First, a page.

Adjusting to Motherhood

I wrote about my start to living an eco-baby life a couple of months ago. It is still going really well, and I am continuing to pick up tips and tricks and apply them in my own way, as I adjust to my newfound role as a mother.

The journey of motherhood is one that never ends. Having someone that all of a sudden depends on you to survive can be a lot of pressure, and a lot to get used to. The feed, sleep, play cycle can get very repetitive and leave you with little time for anything else.

I was recently made aware of the term “Matrescence”, the developmental transition to motherhood; the idea of a mother being born. This thoughtful article by Lauren Hughes, a Child Health Nurse, explains the term is used to describe the emotional, physical, mental, social and psychological process a woman goes through when she becomes a mother. Lauren describes it as a “change that launches us into a new phase of life with an evolved and expanded sense of who we are.”

There is a lot going on in a mother’s life before, during and after pregnancy and so much to adapt to, as well as new concepts and rituals. Unfortunately a somewhat negative term that is commonly used as an excuse for apparent vagueness is “baby brain”, when the mother (or father) has a lot going on, and may be unable to find the words for adult conversation, or make questionable decisions.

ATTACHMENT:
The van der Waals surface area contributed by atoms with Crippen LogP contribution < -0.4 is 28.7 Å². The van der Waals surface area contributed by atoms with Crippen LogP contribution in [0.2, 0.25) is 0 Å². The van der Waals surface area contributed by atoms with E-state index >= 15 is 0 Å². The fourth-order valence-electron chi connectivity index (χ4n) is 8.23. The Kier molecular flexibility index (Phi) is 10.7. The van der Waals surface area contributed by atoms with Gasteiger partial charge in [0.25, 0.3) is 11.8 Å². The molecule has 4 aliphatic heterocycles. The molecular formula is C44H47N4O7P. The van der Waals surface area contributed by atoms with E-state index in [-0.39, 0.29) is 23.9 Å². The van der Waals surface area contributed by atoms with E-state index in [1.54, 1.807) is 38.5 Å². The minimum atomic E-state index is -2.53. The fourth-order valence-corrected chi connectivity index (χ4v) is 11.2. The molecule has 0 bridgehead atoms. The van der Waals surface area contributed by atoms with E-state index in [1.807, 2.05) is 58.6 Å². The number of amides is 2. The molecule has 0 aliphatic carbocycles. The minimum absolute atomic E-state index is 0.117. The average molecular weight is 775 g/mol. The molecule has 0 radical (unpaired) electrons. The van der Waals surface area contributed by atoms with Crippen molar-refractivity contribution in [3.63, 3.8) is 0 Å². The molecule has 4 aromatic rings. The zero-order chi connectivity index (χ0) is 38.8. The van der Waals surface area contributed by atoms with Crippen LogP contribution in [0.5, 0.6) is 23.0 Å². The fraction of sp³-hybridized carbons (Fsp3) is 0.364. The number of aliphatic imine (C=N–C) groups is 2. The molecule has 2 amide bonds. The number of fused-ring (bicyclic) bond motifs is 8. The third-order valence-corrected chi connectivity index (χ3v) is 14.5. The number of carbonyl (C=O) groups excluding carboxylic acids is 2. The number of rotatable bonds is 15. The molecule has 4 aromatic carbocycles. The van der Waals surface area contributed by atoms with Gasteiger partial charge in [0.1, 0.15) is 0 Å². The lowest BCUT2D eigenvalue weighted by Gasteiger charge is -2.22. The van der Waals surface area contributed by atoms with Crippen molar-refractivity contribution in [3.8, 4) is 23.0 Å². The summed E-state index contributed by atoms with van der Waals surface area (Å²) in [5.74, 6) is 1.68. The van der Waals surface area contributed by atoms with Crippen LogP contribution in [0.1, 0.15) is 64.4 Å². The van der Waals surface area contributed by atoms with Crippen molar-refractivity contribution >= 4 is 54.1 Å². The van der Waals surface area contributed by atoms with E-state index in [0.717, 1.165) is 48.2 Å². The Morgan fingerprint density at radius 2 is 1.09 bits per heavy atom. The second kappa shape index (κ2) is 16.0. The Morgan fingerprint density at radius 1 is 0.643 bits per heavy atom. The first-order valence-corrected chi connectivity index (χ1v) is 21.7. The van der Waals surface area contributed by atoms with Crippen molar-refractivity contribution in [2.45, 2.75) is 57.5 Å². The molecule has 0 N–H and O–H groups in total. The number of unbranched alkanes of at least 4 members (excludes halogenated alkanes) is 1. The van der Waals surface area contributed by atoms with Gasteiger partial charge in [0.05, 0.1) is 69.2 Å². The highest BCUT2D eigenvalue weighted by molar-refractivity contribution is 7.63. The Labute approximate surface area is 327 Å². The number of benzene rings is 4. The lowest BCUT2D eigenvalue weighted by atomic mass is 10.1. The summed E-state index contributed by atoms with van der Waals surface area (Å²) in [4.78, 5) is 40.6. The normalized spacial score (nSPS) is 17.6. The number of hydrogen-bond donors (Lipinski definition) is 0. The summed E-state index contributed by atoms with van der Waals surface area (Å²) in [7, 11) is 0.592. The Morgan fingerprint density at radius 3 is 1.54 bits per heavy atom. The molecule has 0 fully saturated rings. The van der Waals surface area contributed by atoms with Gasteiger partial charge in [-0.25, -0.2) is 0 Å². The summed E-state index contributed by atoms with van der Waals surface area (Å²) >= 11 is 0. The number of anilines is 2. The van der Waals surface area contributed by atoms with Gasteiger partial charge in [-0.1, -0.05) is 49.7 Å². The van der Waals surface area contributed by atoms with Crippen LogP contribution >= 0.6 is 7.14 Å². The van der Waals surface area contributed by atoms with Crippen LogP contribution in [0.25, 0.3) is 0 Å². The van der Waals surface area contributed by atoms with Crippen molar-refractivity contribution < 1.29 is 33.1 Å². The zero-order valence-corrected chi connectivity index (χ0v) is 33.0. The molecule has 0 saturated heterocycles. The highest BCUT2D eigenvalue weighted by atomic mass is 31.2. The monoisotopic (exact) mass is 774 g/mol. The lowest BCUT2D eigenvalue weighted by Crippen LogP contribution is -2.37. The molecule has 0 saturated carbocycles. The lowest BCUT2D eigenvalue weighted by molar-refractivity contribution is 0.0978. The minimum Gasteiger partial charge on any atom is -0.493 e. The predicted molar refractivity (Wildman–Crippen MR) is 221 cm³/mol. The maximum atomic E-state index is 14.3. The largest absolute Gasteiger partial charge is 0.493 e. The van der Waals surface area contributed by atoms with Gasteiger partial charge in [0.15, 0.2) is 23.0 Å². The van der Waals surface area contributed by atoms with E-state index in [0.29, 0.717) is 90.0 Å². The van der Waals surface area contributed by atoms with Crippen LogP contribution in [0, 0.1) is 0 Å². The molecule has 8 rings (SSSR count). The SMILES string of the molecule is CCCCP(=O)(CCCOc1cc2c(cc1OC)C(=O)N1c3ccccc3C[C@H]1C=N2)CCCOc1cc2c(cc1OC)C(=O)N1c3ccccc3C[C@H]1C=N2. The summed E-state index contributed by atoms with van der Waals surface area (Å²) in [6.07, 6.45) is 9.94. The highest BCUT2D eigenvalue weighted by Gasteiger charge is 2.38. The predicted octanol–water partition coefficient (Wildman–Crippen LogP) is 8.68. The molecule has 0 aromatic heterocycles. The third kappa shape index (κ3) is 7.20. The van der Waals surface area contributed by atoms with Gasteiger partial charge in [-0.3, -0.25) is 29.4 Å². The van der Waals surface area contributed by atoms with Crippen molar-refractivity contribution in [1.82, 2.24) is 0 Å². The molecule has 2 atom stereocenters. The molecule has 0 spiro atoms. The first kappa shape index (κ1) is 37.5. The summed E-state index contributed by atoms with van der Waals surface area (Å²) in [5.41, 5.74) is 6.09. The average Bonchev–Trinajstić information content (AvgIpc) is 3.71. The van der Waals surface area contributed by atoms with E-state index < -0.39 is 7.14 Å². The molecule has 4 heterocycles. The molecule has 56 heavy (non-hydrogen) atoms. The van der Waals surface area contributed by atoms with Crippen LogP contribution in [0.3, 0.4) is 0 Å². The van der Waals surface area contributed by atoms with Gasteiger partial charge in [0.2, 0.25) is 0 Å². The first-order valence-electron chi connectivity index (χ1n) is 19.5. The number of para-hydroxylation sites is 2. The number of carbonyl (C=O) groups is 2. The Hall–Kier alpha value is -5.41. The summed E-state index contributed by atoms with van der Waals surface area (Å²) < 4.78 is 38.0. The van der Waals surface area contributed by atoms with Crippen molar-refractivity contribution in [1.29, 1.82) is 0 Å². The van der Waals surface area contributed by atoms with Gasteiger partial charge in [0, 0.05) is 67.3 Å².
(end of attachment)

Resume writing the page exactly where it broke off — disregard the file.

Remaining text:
Baby brain is a stereotype that new parents (including me) fall victim to. When I’m having a conversation and can’t find the words, it must be baby brain. When I forget to shut the front door behind me, it must be baby brain.

Stereotypes aside, a lot of mums might struggle with their new identity, or be confused and unsure where their old self has gone, as the term Matrescence acknowledges. There are books and other resources that focus on this topic in an effort to normalise it which can help us to recognise that people adapt in different ways, whether rational or not.

Right now I think it’s ever important to make time each day to do something for myself, even if it is for only 10 or 15 minutes. Time is so precious when you have a little one on your hands, and so much of it is spent helping them grow. Your priorities may have changed but you are still the same person.

As I watch my baby boy drifting in and out of sleep, I know that I wouldn’t change a thing. Seeing his eyes light up and his gummy grin as I read him a story, sing him a song or turn on his mobile is simply delightful. Life has certainly changed, and I am embracing everything that comes with this amazing adventure, while remembering to continue to do the things I enjoyed doing before, in smaller doses. Not because I have lost my sense of self but because I am not my main focus anymore.

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